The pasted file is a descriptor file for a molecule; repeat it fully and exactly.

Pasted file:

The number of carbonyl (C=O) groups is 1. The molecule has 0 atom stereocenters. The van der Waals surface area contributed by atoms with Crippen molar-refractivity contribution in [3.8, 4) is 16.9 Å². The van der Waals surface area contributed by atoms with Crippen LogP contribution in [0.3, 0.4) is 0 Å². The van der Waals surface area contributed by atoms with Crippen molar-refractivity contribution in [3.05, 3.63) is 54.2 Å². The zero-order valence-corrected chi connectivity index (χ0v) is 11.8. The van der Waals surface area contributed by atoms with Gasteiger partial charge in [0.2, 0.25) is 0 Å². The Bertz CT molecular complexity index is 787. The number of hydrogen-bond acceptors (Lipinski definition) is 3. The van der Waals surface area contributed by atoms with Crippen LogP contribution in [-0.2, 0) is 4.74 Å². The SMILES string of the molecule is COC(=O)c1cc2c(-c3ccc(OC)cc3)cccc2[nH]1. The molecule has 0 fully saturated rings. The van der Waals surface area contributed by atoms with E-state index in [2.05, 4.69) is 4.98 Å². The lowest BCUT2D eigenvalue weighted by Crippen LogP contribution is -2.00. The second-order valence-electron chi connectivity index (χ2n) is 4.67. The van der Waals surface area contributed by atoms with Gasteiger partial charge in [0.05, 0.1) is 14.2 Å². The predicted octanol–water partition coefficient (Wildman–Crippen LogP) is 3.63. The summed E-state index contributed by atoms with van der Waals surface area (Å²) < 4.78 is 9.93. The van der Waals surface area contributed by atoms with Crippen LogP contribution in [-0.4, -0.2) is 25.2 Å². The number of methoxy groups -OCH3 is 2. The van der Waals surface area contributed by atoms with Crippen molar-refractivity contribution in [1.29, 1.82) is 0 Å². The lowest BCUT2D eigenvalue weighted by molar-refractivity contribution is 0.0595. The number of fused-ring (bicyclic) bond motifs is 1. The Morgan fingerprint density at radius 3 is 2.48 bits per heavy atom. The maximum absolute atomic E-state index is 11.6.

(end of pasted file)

The number of carbonyl (C=O) groups is 1. The molecule has 0 atom stereocenters. The van der Waals surface area contributed by atoms with Crippen molar-refractivity contribution in [3.8, 4) is 16.9 Å². The van der Waals surface area contributed by atoms with Crippen LogP contribution in [0.3, 0.4) is 0 Å². The van der Waals surface area contributed by atoms with Crippen molar-refractivity contribution in [3.05, 3.63) is 54.2 Å². The zero-order valence-corrected chi connectivity index (χ0v) is 11.8. The van der Waals surface area contributed by atoms with Gasteiger partial charge in [0.2, 0.25) is 0 Å². The Bertz CT molecular complexity index is 787. The number of hydrogen-bond acceptors (Lipinski definition) is 3. The van der Waals surface area contributed by atoms with Crippen LogP contribution in [-0.2, 0) is 4.74 Å². The SMILES string of the molecule is COC(=O)c1cc2c(-c3ccc(OC)cc3)cccc2[nH]1. The molecule has 0 fully saturated rings. The van der Waals surface area contributed by atoms with E-state index in [2.05, 4.69) is 4.98 Å². The lowest BCUT2D eigenvalue weighted by Crippen LogP contribution is -2.00. The second-order valence-electron chi connectivity index (χ2n) is 4.67. The van der Waals surface area contributed by atoms with Gasteiger partial charge in [0.05, 0.1) is 14.2 Å². The predicted octanol–water partition coefficient (Wildman–Crippen LogP) is 3.63. The summed E-state index contributed by atoms with van der Waals surface area (Å²) < 4.78 is 9.93. The van der Waals surface area contributed by atoms with Crippen LogP contribution in [-0.4, -0.2) is 25.2 Å². The number of methoxy groups -OCH3 is 2. The van der Waals surface area contributed by atoms with Crippen molar-refractivity contribution in [1.29, 1.82) is 0 Å². The lowest BCUT2D eigenvalue weighted by molar-refractivity contribution is 0.0595. The number of fused-ring (bicyclic) bond motifs is 1. The Morgan fingerprint density at radius 3 is 2.48 bits per heavy atom. The maximum absolute atomic E-state index is 11.6.